Gareth-FarrI was a shy little thing at school – a fact of which I am yet to be successful in convincing anyone these days – but it’s true. I was happy keeping to myself, and having just a couple of friends. As an adult, I’ve discovered that being different works distinctly to my advantage, but it just didn’t seem to work out like that at school.

On my very first day at school at the age of five, I instinctively lined up with the girls when it was time to go into the classroom. Well, all my friends were girls and I wanted to stand with them – and why on earth would I want to stand with the boys? They smelled bad.

The teacher didn’t cope with this at all well, and had words with my mother after school. “He stood in the GIRLS line!” she wailed. My mother took it in her wonderfully open-minded stride.

Instantly disliked

I hated sport, and used to hide behind the classrooms for the entire afternoon on ‘sports days’ – but despite the fact that the boys thought it was weird that I didn’t like rugby, and generally ignored me, nobody was particularly bothered by the quiet boy who pottered around at lunch-times making ‘flying machines’ out of hibiscus leaves and sticks.

Then everything changed when I hit intermediate school, and encountered the horror of the bullies.
I was instantly disliked by almost every boy in my class, and even many of the girls sided with the boys – boys suddenly being of great interest to them. It seemed the boys’ main purpose in life was to make my life a bit of a misery for two years.

The school was a typical one of the late 70s. We all wore uniforms spirit-breaking grey for us boys (I understand the argument for uniforms as a socio-economic leveler – but please – NO-ONE looks good in grey). We sang the Lord’s Prayer every morning (despite your cultural background), and trouble-makers still got the strap at the headmaster’s office. In retrospect, I’m not at all surprised that many boys’ instinctive way of dealing with anything they didn’t understand was violence.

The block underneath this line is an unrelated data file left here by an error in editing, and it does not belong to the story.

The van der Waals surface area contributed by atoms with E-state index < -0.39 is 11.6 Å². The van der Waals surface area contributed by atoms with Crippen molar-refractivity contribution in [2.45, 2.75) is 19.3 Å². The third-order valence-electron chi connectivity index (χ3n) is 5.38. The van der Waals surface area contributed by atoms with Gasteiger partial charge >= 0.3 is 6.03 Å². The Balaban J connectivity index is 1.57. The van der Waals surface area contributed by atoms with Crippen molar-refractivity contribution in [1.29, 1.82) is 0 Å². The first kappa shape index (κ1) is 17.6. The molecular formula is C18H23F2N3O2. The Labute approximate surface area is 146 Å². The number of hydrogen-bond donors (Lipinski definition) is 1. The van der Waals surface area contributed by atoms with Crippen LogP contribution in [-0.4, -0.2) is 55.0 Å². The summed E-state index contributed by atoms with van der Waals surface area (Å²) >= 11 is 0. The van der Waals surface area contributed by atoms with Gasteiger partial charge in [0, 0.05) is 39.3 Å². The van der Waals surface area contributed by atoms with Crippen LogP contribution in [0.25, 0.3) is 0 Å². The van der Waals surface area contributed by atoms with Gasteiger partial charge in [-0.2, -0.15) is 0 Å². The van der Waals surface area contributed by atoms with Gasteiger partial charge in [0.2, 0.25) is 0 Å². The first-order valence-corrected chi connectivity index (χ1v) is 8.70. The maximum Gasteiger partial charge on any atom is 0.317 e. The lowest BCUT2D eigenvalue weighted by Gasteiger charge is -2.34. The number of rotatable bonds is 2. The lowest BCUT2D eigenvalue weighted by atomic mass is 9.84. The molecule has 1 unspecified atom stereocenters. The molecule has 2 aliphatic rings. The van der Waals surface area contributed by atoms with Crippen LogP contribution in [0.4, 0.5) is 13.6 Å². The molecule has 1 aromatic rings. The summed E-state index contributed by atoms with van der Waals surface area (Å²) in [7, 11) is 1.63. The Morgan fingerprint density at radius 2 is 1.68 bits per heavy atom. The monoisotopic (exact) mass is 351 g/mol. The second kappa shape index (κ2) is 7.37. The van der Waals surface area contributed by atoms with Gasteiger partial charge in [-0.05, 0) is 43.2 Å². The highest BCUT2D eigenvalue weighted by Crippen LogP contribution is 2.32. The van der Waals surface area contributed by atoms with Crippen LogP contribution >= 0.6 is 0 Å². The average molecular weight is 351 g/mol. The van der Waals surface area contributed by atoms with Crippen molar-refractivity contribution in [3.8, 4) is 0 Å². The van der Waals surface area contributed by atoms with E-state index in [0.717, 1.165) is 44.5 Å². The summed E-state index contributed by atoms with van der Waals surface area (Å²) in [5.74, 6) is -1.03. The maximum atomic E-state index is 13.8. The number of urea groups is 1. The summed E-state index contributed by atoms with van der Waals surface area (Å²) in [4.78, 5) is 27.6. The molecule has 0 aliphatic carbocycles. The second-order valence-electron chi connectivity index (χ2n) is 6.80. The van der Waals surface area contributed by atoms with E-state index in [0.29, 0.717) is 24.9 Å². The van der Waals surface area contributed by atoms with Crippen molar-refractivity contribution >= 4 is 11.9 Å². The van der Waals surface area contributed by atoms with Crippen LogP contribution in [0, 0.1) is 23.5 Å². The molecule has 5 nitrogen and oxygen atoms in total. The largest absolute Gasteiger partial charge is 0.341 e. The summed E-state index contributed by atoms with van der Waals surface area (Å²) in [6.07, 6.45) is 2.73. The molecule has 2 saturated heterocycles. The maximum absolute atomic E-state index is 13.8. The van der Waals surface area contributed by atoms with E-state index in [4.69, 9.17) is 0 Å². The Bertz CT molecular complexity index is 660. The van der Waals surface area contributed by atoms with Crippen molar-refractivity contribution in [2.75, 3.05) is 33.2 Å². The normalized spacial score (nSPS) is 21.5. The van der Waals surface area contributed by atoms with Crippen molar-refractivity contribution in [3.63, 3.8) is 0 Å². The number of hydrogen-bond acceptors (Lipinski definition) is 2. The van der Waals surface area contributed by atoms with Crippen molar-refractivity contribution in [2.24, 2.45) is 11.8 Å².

Tackled my shyness

I was terrified of the prospect of high school. If intermediate was that bad, what was the next level up going to be like? I looked through the pamphlet my parents gave me with a sick feeling in my stomach – like the one you wake up with on the morning of an exam you haven’t studied for, but with the knowledge that the exam was going to last five years. I finally summoned up the courage to tell my parents that I didn’t want to go, and they said I didn’t have to.

They had heard about this alternative college in Mount Eden, and had been thinking about moving into the city anyway (we lived on the North Shore) and would I like have a look.

I’ll never forget my first impression of Metro. There were kids sitting outside in the sun chatting casually to each other; there were two kids throwing chess pieces at each other in the common room; there was a meeting of the whole school, where with simultaneous horror and delight I heard a teacher use the word˜shit’ – and there was in general a feeling of relaxation, friendliness and above all, happiness.

I went home with my head swimming. That can’t be high school – it actually looked like a nice place to be! My parents signed me up the next day (of course, basing their decision on the school’s innovative educational methods – rather than chess pieces or expletives!

At Metro, I tackled my shyness by learning in public at school meetings; I related to my teachers as fellow human beings on a first name basis; I was allowed to express my individuality by dressing how I wanted (yikes – it was the 80s!), and I graduated from there a very different boy than the one who enrolled.

Look out for the kids who are slightly different from the pack – they just need a little extra support from time to time.